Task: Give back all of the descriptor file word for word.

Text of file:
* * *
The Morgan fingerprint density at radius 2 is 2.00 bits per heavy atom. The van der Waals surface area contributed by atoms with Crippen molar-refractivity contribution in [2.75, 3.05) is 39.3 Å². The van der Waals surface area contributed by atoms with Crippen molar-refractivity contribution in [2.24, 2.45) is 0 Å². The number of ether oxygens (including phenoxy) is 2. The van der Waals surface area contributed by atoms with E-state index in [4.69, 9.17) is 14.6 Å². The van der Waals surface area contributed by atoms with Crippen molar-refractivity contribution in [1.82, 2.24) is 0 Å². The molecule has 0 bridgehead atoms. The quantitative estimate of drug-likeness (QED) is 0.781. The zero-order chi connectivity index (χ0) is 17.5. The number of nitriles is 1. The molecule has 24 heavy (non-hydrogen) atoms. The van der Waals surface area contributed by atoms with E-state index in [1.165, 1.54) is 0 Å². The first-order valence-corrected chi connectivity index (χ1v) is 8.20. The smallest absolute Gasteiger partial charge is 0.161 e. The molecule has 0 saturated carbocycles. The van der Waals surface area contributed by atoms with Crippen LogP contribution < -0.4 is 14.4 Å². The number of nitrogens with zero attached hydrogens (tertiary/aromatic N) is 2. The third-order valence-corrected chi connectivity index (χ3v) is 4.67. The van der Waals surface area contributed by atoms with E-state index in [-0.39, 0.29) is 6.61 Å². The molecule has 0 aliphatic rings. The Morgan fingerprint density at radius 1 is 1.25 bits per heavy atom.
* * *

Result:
The Morgan fingerprint density at radius 2 is 2.00 bits per heavy atom. The van der Waals surface area contributed by atoms with Crippen molar-refractivity contribution in [2.75, 3.05) is 39.3 Å². The van der Waals surface area contributed by atoms with Crippen molar-refractivity contribution in [2.24, 2.45) is 0 Å². The number of ether oxygens (including phenoxy) is 2. The van der Waals surface area contributed by atoms with E-state index in [4.69, 9.17) is 14.6 Å². The van der Waals surface area contributed by atoms with Crippen molar-refractivity contribution in [1.82, 2.24) is 0 Å². The molecule has 0 bridgehead atoms. The quantitative estimate of drug-likeness (QED) is 0.781. The zero-order chi connectivity index (χ0) is 17.5. The number of nitriles is 1. The molecule has 24 heavy (non-hydrogen) atoms. The van der Waals surface area contributed by atoms with E-state index in [1.165, 1.54) is 0 Å². The first-order valence-corrected chi connectivity index (χ1v) is 8.20. The smallest absolute Gasteiger partial charge is 0.161 e. The molecule has 0 saturated carbocycles. The van der Waals surface area contributed by atoms with Crippen LogP contribution < -0.4 is 14.4 Å². The number of nitrogens with zero attached hydrogens (tertiary/aromatic N) is 2. The third-order valence-corrected chi connectivity index (χ3v) is 4.67. The van der Waals surface area contributed by atoms with E-state index in [-0.39, 0.29) is 6.61 Å². The molecule has 0 aliphatic rings. The Morgan fingerprint density at radius 1 is 1.25 bits per heavy atom.